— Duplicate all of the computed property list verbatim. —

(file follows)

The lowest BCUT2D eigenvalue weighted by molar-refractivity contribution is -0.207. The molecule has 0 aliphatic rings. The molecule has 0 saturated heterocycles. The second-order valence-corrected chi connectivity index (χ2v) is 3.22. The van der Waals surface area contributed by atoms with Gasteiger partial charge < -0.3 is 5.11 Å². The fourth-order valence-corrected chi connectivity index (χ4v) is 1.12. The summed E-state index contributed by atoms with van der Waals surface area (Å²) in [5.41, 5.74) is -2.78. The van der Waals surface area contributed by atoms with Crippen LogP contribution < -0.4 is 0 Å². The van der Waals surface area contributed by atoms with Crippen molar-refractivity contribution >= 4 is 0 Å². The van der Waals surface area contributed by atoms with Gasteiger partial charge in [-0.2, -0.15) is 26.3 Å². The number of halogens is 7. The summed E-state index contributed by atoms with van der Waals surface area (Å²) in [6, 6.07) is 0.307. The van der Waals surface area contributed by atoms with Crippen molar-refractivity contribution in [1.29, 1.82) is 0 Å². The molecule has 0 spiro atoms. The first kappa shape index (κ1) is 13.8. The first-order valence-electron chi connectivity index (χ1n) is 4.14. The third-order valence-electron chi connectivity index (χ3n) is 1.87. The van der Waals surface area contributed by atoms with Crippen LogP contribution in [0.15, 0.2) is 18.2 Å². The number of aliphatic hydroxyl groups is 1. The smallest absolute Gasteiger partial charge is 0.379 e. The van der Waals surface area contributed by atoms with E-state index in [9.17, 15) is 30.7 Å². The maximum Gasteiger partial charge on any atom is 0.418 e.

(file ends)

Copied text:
The lowest BCUT2D eigenvalue weighted by molar-refractivity contribution is -0.207. The molecule has 0 aliphatic rings. The molecule has 0 saturated heterocycles. The second-order valence-corrected chi connectivity index (χ2v) is 3.22. The van der Waals surface area contributed by atoms with Gasteiger partial charge < -0.3 is 5.11 Å². The fourth-order valence-corrected chi connectivity index (χ4v) is 1.12. The summed E-state index contributed by atoms with van der Waals surface area (Å²) in [5.41, 5.74) is -2.78. The van der Waals surface area contributed by atoms with Crippen LogP contribution < -0.4 is 0 Å². The van der Waals surface area contributed by atoms with Crippen molar-refractivity contribution >= 4 is 0 Å². The van der Waals surface area contributed by atoms with Gasteiger partial charge in [-0.2, -0.15) is 26.3 Å². The number of halogens is 7. The summed E-state index contributed by atoms with van der Waals surface area (Å²) in [6, 6.07) is 0.307. The van der Waals surface area contributed by atoms with Crippen molar-refractivity contribution in [1.29, 1.82) is 0 Å². The molecule has 0 spiro atoms. The first kappa shape index (κ1) is 13.8. The first-order valence-electron chi connectivity index (χ1n) is 4.14. The third-order valence-electron chi connectivity index (χ3n) is 1.87. The van der Waals surface area contributed by atoms with Crippen LogP contribution in [0.15, 0.2) is 18.2 Å². The number of aliphatic hydroxyl groups is 1. The smallest absolute Gasteiger partial charge is 0.379 e. The van der Waals surface area contributed by atoms with E-state index in [9.17, 15) is 30.7 Å². The maximum Gasteiger partial charge on any atom is 0.418 e.